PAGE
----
To what extent did the establishment and growth of European settler agriculture depend on repressive colonial policies that allowed the European farmers to exploit local labour? In past and more recent literature it is commonly argued that the existence of so-called extractive institutions were more prominent in African settler colonies than in non-settler colonies (Arrighi 1966, Aceomglu and Robinson 2010, Frankema et al. 2016). In brief the argument goes that the Europeans who settled and opened up farms in Africa were faced with the challenge of securing access to labour due to relative low population densities and a general reluctance among Africans to supply labour. To what extent settler farming was successful depended upon the capacity of large-landlords to persuade the colonial governments to expropriate the most fertile African land and introduce regressive taxation systems, leaving Africans with no option than to sell their labour to the landlords. Or to quote Austen; ‘[t]he major weapon employed by Europeans in this context was […] not their superior access to various forms of producer capital but rather their influence over the state’ (1987: 173). Three indicators are used to support these claims: data that show a significant and lasting increase in the number of wage labourers employed on European farms, scattered data on stagnating real wages for rural labor in the early colonial period and qualitative information on the intentions behind specific colonial policies.
A fundamental problem is that these indicators alone do not provide sufficient evidence that European farmers exploited local labour. How do we – for example - know that declining real wages signify the strength of the settler farmers reducing labour costs while enjoying stable or increasing profits? It could be equally true that the decline in wages is the result of a failing sector which faces shrinking profits, hence is unable to pay higher wages.
Measuring wage shares
To scrutinize to what extent European settlers relied on cheap labour me and my colleagues Jutta Bolt, Ellen Hillbom and Maria Fibaek at Lund University are working in a project where we are measuring wage shares on settler farms in Malawi, Zimbabwe, Kenya and South Africa. The distribution of wage and capital incomes is a classic theme in political economy, evolutionary economics and economic history (e.g. Schumpeter 1947, Atkinson 2009, Schön 2010), but has so far never been applied to African cases. Our methods allow us to compare wage costs with profitability. We assume that the larger the gap is between the total wage cost faced by the Europeans and the total value of their production the more did the Europeans manage to exploit labour. In order to measure the wage shares me and my colleagues are currently put together series for African rural wages, transport cost, capital investments, value of export etc. for several African countries. The Colonial Blue Books is a fundamental source used in the project. It is labour intensive work, but we have already managed to provide new insights that questions the current consensus view. In our work on colonial Malawi we have found no evidence of a correlation between wage levels, let alone wage shares and repressive colonial policies (Bolt and Green 2015). Instead, the wage costs that European farmers faced was driven by migration flows. In times of increased immigration to Malawi wages declined and vice versa. Furthermore, we find that the gap between wage costs and value of production increases significantly in the post second world war period. This was not driven by stagnating wages. On the contrary, wages increased simultaneously, but not at the same pace. Instead, the gap increased as the European farmers could reap the benefits the post-war commodity boom.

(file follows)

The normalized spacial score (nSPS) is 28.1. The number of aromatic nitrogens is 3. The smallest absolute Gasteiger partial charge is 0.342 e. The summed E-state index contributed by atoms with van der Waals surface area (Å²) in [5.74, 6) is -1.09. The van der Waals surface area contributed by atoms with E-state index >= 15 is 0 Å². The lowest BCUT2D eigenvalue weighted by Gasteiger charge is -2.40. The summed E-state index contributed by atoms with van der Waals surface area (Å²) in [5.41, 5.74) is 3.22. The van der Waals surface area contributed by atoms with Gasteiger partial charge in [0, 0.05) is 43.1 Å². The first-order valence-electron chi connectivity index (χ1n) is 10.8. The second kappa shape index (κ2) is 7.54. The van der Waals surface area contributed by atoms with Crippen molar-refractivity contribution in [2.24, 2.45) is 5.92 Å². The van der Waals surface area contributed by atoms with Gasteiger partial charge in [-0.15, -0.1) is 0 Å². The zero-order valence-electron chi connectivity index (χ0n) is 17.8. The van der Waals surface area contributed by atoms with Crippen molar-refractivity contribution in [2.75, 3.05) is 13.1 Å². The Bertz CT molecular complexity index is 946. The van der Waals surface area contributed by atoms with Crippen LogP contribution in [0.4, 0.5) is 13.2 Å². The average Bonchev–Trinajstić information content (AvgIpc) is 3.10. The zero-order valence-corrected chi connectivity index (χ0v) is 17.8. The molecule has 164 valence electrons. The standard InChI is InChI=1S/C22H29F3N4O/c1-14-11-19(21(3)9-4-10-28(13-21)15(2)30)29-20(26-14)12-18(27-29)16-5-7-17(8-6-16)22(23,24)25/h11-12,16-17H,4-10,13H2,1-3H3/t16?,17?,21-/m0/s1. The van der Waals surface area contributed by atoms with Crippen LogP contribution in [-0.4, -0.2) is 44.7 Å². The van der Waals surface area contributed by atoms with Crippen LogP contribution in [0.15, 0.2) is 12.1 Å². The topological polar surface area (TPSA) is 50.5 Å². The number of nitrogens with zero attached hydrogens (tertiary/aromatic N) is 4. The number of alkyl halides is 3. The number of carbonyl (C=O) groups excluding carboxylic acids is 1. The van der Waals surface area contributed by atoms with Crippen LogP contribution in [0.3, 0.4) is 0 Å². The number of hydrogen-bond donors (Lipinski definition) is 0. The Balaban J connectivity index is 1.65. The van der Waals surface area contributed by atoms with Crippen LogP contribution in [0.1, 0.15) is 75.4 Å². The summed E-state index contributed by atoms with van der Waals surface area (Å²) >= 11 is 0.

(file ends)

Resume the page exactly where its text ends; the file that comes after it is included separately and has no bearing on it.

Can we learn anything from our historical cases? A great deal we believe. It seems like market forces and technology played a far more important role for the development of profitable European farmers than repressive colonial policies. This does not imply that the African workers live a good and healthy life. They were generally low paid and working conditions were hard. But the profitability of European farming was not determined by the action of colonial policies aimed at increasing the supply of local labour. In that regard, the colonial blue books provide us with information that forces us to rethink the historiography and legacies of settler colonialism in Africa.
Acemoglu, D and J. R. Robinson (2010). Why is Africa Poor. Economic History of Developing Regions 25, 21-50
Arrighi, G. (1966). The political economy of Rhodesia. New Left Review, 39 , 35–65.Austen, R. (1987) African economic history – internal development and external dependency London: James Currey Ltd.
Atkinson, Anthony B. (2009) ‘Factor Shares: The Principal Problem of Political Economy?’, Oxford Review of Economic Policy, 25(1): 3-16
Bolt, J. and Green, E. (2015). Was the wage burden too heavy? - Settler farming, wages and the profitability of settler agriculture in colonial Malawi, c. 1900–1960. Journal of African History. 50 , 117-138
Frankema E. E. Green and E. Hillbom (2016). Endogenous processes of colonial settlement: Success and failure of European farming in Africa. Journal of Iberian and Latin American Economic History 34 , 237-265
Schön, Lennart (2008) ‘The Wage Share, Cycles and the Kuznets Curve of Income Distribution’, Christer Lundh et al. (eds). Wage Formation, Labour Market Institutions and Economic Transformation in Sweden 1860-2000, Lund: Lund University Press